October has seen the Briscoe Center ramp up its outreach to the general public, as part of its mission to support the university’s teaching mission and foster understanding of our nation’s past.
We are currently wrapping up a five-week series of talks in collaboration with the UT Forum, part of the UT Osher Lifelong Learning Institute. I’m grateful to Director of Special Projects Alison Beck for organizing the series, and I was glad to speak at the forum regarding John Nance Garner, vice president under Franklin D. Roosevelt. Other talks focused on the center’s music collections, the First World War’s effect on Texas, and the civil rights movement of the 1960s.
The Briscoe Center prides itself on not simply collecting and preserving archival material but making it available to scholars, students, and the public. With that in mind, I’m proud that all topics discussed at the UT Forum are the subject of exhibits, either on display or in the works here at the center.
First, the Spider Martin exhibit of civil rights photography remains on display in our Research and Collections Division until 2015. Garner was the subject of a center-produced documentary last year, Cactus Jack: The Political Legacy of John Nance Garner. Furthermore, we’re collaborating with the Texas Performing Arts Center on an exhibit to complement The World at War, a performance at the Bass Concert Hall by The University of Texas Symphony Orchestra in December to commemorate the centenary of World War I.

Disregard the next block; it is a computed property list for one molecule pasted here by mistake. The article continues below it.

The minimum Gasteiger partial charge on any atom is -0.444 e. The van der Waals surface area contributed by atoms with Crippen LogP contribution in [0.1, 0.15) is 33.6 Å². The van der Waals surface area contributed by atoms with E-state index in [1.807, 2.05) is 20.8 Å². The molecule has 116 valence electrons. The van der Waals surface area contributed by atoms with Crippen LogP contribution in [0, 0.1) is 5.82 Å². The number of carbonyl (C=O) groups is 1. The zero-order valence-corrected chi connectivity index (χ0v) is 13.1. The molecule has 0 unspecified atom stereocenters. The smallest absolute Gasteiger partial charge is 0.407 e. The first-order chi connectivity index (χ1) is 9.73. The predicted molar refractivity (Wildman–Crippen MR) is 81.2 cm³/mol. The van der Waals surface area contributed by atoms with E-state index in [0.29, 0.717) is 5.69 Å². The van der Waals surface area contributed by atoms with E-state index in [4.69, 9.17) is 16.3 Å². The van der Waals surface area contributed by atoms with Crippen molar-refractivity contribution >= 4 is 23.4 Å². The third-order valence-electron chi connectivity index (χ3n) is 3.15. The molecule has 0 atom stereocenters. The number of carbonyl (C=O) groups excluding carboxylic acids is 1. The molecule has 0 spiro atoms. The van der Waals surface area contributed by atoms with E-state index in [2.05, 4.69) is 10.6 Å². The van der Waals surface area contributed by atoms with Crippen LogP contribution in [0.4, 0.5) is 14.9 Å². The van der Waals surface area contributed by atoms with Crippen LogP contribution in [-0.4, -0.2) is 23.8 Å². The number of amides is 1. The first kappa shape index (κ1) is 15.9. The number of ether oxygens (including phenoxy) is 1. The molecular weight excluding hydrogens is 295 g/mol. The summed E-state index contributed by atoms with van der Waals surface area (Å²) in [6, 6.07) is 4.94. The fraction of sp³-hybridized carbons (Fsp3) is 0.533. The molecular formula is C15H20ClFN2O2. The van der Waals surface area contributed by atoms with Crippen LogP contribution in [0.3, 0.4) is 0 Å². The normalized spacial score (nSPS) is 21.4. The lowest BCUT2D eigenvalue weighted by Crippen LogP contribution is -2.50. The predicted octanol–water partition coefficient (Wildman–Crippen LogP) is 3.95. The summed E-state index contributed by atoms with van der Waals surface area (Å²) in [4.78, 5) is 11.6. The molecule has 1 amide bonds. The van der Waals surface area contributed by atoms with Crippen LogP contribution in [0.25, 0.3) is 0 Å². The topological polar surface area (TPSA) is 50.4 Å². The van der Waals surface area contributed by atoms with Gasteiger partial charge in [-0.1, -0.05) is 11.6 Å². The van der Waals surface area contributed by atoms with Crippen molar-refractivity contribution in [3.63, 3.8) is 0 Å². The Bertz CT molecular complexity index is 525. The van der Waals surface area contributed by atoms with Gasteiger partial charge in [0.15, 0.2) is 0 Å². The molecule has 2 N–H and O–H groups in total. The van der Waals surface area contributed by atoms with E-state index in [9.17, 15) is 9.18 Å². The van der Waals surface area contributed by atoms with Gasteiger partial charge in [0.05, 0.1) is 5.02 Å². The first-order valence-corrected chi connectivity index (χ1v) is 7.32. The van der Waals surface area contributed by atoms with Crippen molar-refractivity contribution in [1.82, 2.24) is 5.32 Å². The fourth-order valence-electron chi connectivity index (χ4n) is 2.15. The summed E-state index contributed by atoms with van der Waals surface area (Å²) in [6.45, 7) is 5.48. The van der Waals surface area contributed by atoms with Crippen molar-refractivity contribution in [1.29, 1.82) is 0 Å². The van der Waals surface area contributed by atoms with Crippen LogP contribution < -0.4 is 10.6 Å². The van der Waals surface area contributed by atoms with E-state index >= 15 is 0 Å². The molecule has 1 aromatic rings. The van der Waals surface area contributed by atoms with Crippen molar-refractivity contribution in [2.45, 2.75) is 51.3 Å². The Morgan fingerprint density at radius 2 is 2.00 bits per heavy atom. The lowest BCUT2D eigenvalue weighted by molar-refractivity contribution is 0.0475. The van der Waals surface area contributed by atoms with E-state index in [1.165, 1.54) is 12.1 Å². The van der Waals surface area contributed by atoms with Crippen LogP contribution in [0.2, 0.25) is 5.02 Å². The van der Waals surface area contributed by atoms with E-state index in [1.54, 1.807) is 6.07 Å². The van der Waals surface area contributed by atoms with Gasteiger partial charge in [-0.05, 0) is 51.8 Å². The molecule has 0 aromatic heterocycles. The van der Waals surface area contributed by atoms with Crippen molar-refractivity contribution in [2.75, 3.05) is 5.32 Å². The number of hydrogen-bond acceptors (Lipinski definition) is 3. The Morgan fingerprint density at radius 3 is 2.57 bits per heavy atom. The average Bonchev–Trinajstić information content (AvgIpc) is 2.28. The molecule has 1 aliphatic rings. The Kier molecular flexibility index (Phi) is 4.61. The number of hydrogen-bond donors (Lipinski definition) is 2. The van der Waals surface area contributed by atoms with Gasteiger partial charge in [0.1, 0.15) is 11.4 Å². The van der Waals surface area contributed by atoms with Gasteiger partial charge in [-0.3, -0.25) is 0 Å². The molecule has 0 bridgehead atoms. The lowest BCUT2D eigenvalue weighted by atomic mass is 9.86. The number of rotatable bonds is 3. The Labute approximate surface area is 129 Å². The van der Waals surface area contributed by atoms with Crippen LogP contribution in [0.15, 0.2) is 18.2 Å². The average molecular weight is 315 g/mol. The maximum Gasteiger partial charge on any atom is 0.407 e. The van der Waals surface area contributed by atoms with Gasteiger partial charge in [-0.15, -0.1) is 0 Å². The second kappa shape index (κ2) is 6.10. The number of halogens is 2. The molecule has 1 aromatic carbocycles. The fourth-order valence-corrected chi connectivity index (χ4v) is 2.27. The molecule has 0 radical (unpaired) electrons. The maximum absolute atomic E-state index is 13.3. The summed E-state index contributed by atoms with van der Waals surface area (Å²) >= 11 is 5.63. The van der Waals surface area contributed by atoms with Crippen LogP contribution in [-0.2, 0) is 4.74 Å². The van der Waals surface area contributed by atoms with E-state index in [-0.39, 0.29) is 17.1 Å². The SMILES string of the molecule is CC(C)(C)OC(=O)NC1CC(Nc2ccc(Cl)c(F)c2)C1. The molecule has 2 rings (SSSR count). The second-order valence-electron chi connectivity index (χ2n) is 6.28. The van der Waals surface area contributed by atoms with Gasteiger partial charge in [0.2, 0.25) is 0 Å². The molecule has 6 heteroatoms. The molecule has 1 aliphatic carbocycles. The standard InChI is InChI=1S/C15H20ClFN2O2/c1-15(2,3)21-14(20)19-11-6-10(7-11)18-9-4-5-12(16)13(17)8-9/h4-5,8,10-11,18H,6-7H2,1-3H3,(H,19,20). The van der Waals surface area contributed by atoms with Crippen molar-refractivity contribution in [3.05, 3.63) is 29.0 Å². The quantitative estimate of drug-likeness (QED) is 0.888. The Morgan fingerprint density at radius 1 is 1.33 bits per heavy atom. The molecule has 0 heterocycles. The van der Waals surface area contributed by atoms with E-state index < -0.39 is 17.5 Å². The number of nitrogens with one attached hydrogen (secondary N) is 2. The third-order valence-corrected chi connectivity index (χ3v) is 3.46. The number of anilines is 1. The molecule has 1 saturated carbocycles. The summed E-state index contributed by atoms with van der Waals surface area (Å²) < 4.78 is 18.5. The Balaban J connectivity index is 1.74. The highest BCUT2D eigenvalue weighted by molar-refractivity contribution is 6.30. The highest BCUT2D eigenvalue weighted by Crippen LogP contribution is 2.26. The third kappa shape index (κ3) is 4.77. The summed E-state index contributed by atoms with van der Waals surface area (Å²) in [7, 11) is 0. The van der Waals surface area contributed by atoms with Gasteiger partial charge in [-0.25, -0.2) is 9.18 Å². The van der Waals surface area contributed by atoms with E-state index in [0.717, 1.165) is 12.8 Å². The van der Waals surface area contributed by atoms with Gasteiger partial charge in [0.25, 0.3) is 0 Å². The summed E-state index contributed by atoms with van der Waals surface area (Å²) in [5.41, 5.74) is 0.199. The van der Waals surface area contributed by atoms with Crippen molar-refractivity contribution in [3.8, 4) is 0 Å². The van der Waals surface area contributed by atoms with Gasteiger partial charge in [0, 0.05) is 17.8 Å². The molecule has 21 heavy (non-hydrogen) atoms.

Much of the center’s energy this fall has been geared toward opening two extensive displays showcasing our massive music-related collections. A major exhibit on Texas music at Austin-Bergstrom International Airport will run from November through January. Also, a permanent display of items from the Willie Nelson Collection will open to the public on November 7 at the north end of UT’s Darrell K Royal–Texas Memorial Stadium.
Exhibits are not the only ways the center seeks to open up collections to the public. Staff at the center’s Research and Collections Division organized two tours in October, for the Texas Jewish Historical Society and the Deadliner’s Club, an organization of freelance journalists based in Austin. The center recently co-sponsored the inaugural Austin Archives Bazaar, operating its own booth to offer advice about how people can access and research our collections. Finally, staff at the Winedale Historical Complex are preparing for Christmas at Winedale; which will take place this year on Saturday, December 13, 2014, from noon to 4 p.m.
I’m proud to have such a hard working staff across all the Briscoe Center’s divisions that serve both campus and community in our outreach efforts. Stay connected through our website and Facebook page for details about these exhibits and events.
Don Carleton, Ph.D.
J. R. Parten Chair in the Archives of American History